The culture of discounting

Have you noticed that everything appears to be ‘on special’ these days. It seems no one is paying full price for anything anymore and most consumers now expect a discount on almost everything they buy. We have a culture of discounting and are moving towards what is common place in Asia and the Middle East, haggling on price over everything.

I remember when I bought my first car. It was a ’73 mustard yellow Corolla and I spent what seemed like ages haggling with the seller to save myself a few dollars on the price. In the end I drove away with my prized possession straight to a car audio shop to pay full price on a pumping car stereo and some seat covers. If had even though about asking for a discount on the car stereo, the sales guy would have probably just laughed at me. These days if you pay the full price for any electronics then you are probably being robbed and you can usually cut 5-10% off the price just by asking, even at major retailers.

First there were the rug sales, 70% off everything. Then there was curtains and blinds, 50% off or second set free. Now every second ad on TV is talking about discounting a product or having something on sale. The important thing is, I don’t think this is genuinely being driven by customer demand; it is driven by the retailers continually offering discounts, so much so, that now the consumer expects them. The result is sales staff that are in a discount mentality, offering discounts as part of the normal sales process, without even waiting for the customer to ask for one and certainly not considering whether they need to.

I encountered this when I took my family to the beach for a week to a small coastal town in Gippsland. During this holiday my wife accidentally broke me daughters laptop screen, so off I went with my daughter to the nearest major town to buy her a replacement. I won’t name the retailer we went to but it was a major national brand. The sales guy was very helpful, letting my daughter use Windows 8 to get used to it, showing her how it worked and giving her time to decide on what she wanted. When we finally chose a computer – I was happy with the service – and I figured that while maybe I could save a few dollars on the sale by bargaining, the price was reasonable and less than I expected to pay in rural Victoria, so I said I’d take the product and followed the sales guy to the payment counter.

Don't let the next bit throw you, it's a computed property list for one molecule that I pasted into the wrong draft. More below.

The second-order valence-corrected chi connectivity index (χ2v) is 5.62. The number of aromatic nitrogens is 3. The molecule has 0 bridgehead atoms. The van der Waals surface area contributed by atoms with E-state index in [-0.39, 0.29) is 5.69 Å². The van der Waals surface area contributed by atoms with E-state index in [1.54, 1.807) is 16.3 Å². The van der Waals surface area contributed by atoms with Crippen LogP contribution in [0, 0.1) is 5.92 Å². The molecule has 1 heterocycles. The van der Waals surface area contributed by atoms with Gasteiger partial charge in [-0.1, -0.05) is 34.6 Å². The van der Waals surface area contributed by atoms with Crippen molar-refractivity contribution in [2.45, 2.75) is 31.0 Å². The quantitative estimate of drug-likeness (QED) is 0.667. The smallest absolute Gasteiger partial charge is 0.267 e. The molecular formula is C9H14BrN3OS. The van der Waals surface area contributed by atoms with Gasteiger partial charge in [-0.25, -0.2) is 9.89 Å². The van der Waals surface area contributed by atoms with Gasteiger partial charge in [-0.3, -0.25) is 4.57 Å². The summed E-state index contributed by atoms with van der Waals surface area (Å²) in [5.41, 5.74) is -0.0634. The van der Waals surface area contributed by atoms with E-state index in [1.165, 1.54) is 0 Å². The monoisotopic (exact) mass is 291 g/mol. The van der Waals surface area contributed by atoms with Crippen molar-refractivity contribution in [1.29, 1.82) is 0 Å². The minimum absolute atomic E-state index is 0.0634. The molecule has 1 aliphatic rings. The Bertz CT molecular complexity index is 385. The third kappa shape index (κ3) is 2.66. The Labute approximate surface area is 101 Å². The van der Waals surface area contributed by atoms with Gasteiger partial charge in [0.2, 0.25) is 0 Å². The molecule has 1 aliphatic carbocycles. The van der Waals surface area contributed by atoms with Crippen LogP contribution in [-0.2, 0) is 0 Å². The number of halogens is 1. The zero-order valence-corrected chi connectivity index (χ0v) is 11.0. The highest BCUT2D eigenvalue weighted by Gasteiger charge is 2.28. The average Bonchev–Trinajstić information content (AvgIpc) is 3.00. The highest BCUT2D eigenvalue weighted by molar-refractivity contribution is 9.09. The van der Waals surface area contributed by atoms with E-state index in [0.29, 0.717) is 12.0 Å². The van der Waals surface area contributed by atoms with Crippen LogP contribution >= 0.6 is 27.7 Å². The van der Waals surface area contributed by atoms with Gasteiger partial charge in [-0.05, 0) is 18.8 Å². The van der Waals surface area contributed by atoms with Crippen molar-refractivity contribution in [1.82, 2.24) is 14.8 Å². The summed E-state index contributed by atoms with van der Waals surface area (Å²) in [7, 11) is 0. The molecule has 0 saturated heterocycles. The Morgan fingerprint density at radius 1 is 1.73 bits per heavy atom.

We get to the counter, he punches the details into the computer and says, “I can do it for a bit cheaper if you like, how about $xxx?” Well obviously I didn’t say “No, I really want to pay the higher price” and so he just gave away some of his profit. Maybe he thought that would make me a more loyal customer, but he knew we were from out-of-town on holidays so we weren’t likely to be back any time soon.

I had committed to buying the product and had not even mentioned the price…so why discount it at the point of sale?

Unfortunately we have seen this kind of approach when ‘mystery shopping’ self storage businesses as well. On some calls, the salesperson mentioned the price before the shopper has even enquired about it, often something along the lines of “that sized unit is $150 a week, but I can do it for $140 for you” all in one sentence. What’s more, by the time they get off the phone the price is even lower. If you are willing to give away that price to everyone, why not just start there.

Don’t think that if you offer a discount up front that will stop the customer asking for more, it is more likely to encourage them to haggle with you as you have just declared that discounting is the go here. If you are particularly unlucky it may also inspire them to call up the last place they rang and see if they can get a better deal from them. If they are a genuine price shopper then they don’t care how long it took them to get your best price, they just wan to compare it to everyone else’s. No matter how you look at it there is no point in opening with a price and then immediately discounting it.

All the research done across the world says that price is not the major driver for self storage, but one of a combination of factors including; security, location, access and relationship with staff. This does not mean that people shopping for self storage won’t try to get a discount, of course they will! The reality is they have probably already decided where they want to store and are trying to get the best price at that place, or they are trying to get some leverage from you, so they can take your price to where they really want to store their goods.

That’s not to say there is not a role for discounting in self storage, it is after all mostly a retail business, however there is usually a time and place to look at cutting the price. It may be because you have an abundance of that kind of unit, or for that particular customer discounting will genuinely give you an edge to get them over the line. It could also be a way of getting them on board and then selling them some insurance or packaging products at full retail.

It’s all about pricing for purpose, considering why you are offering a discount and not just becoming a contributor to the discount mentality.

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